As Diabetes constitutes the largest part of Lilly’s portfolio in India, how much is spent on the R&D and how much revenue is generated?
All our research and development is consolidated globally. We have R&D facilities in 8 countries, and we conduct clinical research in more than 55 countries. Over 7800 of our global employees, that’s about 23 per cent of our workforce, is engaged in research. In 2018 alone, Lilly invested $5,307 million in R&D which was 21.6 per cent as a percentage of our sales.
How was the growth of the company during the FY18-19 in India, and what are your expectations from this year?
I am happy to share with you that Lilly India is growing every year and we are excited that we have the opportunity to serve unmet needs in the market through our medicines. We are optimistic about our business prospects and the value we bring to patients in India and will continue to invest in our India business to deliver life-saving breakthrough medicines and solutions to address the country’s specific health needs. We collaborate with various industry associations to promote dialogue on bringing more predictability to the pharmaceutical environment in India. Predictability on various fronts such as Intellectual Property protection, pricing policies, new drug launch process, streamlined regulatory structures and uniform marketing and commercial practices will be good for the industry and will help promote innovation.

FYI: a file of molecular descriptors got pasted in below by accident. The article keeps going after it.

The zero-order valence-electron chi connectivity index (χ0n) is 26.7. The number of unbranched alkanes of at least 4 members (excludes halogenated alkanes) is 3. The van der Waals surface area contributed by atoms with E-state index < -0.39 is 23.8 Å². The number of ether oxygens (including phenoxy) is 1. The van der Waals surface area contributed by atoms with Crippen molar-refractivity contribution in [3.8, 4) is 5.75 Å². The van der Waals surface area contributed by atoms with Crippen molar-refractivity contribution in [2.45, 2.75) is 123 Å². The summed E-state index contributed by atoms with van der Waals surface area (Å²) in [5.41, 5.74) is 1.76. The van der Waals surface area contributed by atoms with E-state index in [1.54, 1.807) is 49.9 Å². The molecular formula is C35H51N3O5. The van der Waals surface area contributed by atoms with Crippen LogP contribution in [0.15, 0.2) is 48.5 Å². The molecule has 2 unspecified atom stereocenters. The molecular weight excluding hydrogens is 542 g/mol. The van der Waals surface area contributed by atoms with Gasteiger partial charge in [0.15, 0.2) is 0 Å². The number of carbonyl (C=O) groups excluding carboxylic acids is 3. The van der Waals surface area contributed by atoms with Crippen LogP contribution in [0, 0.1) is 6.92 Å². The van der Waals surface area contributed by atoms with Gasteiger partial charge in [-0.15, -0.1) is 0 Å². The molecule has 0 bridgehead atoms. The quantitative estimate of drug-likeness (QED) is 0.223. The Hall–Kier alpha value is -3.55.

Besides diabetes, Eli Lilly has developed very few products in its other priority areas in India. A growth hormone related product was developed back in 1999. Are there any new products coming up in this area? Why has there been so much lag?